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When Employee received less compensation from Employer than that to which he believed he was entitled, Employee began to work for a competitor of Employer and to receive compensation for that work. Employer later terminated Employee’s employment and filed this action, alleging that Employee had breached the duty of loyalty to Employer by performing work on his own behalf during Employer’s workday and by accepting kickbacks from a subcontractor in connection with his work for Employer. The trial court held that Employee had violated his duty of loyalty to Employer. As part of its remedy, the trial court imposed a constructive trust on a bank account held jointly by Employee and his wife. The Supreme Court affirmed in part and reversed in part, holding (1) the trial court’s award of damages was supported by the evidence; (2) the trial court did not abuse its discretion in refusing to order additional monetary relief; and (3) the trial court’s imposition of a constructive trust on the joint bank account was not warranted on the evidence presented. View "Wall Systems, Inc. v. Pompa" on Justia Law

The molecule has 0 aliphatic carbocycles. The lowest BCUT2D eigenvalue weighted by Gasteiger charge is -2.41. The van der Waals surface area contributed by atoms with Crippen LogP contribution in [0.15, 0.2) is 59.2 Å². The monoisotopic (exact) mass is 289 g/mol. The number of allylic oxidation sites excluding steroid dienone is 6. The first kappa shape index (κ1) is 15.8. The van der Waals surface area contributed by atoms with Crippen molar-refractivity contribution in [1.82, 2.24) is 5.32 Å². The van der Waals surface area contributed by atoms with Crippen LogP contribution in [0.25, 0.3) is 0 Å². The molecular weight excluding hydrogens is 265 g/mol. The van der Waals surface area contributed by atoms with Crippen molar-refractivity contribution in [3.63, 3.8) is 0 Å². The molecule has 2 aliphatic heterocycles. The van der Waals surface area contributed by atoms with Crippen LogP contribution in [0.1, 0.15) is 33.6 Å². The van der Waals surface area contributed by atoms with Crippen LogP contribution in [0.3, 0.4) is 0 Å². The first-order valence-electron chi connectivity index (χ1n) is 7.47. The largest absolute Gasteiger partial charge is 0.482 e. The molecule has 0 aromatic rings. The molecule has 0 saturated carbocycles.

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A police union and the City of Norwalk were parties to a collective bargaining agreement (CBA) governing the terms and conditions of employment for certain city police officers. The CBA provided that disputes over its interpretation will be resolved through arbitration. The Board of Police Commissioners determined that Stephen Couture, a police sergeant employed by the Norwalk Police Department, had violated departmental rules and that his employment should be terminated. Couture ultimately initiated an arbitration proceeding with the State Board of Mediation and Arbitration, and a majority of the arbitration board found that Couture had been terminated for just cause. The trial court vacated the arbitration award on the ground that the City had disciplined Couture twice for the same misconduct in manifest disregard of the law. The Supreme Court reversed, holding that the arbitration board’s decision was not in manifest disregard of the law, and therefore, the trial court improperly vacated the award of the arbitration board. View "Norwalk Police Union, Local 1727 v. City of Norwalk" on Justia Law